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Unearth Uganda’s mining potential

Interview - June 25, 2014
Uganda is endowed with a wide variety of minerals. Edwards Katto Kagimba, Commissioner of the Geological Survey and Mines Department of Uganda, speaks to United World about the history and development of the mining industry and investment opportunities for foreign investors in minerals
As the Commissioner of Geological Survey and Mines Department of Uganda, could you give to us an overview of the mining sector and exploration potential?

Uganda is surrounded by a lot of rocks that have been subjected to geological events, some as far back as 2.5 million years ago (maybe longer). The overall geology has acted on the rocks to mobilize the minerals in the earth’s crust. When mining activity started in Uganda, the British immediately set up the Geological Survey (GS) in 1918. The first mining exploration began around 1924. The British were particularly interested in the minerals that they could easily mine and take back to their country to promote their industries, especially tin, tungsten and gold. Mining exploration has been around since the early 1920's to date. By the mid-60's, mining contributed a third of the national GDP. The other top products were cotton and coffee (which were major Forex earners). In the 70's, however, there was political turmoil. There was a military government. Most foreign expatriates had to leave the country (especially those operating on the copper mine in Kilembe), and this hurt the mining industry. In 1986, when the new government came in, they found it necessary to revive the mining industry. However, they found that they did not have a Mineral Policy, so they put it in place to identify some of the constraints in the sector. One constraint was the lack of scientific data that could be packaged and marketed to companies, so they could bring in money and do some further exploration.

Most of the infrastructure was destroyed in the civil war, including processing facilities and labs. We really needed the infrastructure to handle the mining sector. The only solution was to seek funding, and support for infrastructure, human capacity, and acquire data that we can package and market. After all, the government should do exploration, and the investors should do the funding and the development of the mining operation.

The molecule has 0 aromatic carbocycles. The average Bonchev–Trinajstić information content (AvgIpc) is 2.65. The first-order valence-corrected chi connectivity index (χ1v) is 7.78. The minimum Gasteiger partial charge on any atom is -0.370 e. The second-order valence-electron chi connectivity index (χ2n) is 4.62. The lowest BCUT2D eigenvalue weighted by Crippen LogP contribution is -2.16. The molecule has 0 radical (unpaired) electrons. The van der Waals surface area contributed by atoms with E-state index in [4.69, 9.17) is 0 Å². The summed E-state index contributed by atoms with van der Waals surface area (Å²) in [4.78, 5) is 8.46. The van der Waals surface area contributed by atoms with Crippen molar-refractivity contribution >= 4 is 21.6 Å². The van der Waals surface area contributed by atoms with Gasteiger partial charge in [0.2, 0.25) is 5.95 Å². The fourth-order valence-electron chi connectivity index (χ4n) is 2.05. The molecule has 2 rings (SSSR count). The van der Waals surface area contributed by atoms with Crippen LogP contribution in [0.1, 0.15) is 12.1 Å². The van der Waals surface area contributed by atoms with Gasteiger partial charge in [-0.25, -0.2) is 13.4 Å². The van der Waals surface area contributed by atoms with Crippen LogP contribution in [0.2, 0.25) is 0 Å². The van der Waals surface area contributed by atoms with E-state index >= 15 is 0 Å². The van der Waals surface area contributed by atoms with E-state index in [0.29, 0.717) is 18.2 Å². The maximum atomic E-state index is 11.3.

The government acquired a loan from the World Bank (WB) in Washington and another loan from the Nordic Development Fund (NDF), and a grant from the African Development Bank (ADB). That project began in 2004 and ran for five years. We carried out an airborne geophysical survey (AGS) for 80% of the country. A lot of data was collected. This data has been packaged and used. It has benefitted a lot of people looking for areas for mining exploration.

During the project, we also trained a lot of geoscientists. Most of them were recruited here. They are degree holders. A lot were sent abroad to study in Canada, Australia, or London to get their Master’s and Doctorate degrees. In 2004, we had almost 200 licenses exploration and mining. Now, we have almost 870 licenses for exploration and mining.

Even some of the old mines that closed in the 70s have been revived. A Chinese consortium, Tibet Hima Co. (THC), for example, now runs the Kilembe Mines. While the mine still remains as government property, THC will be in charge of it for 25 years, before turning it over to the Ugandan government.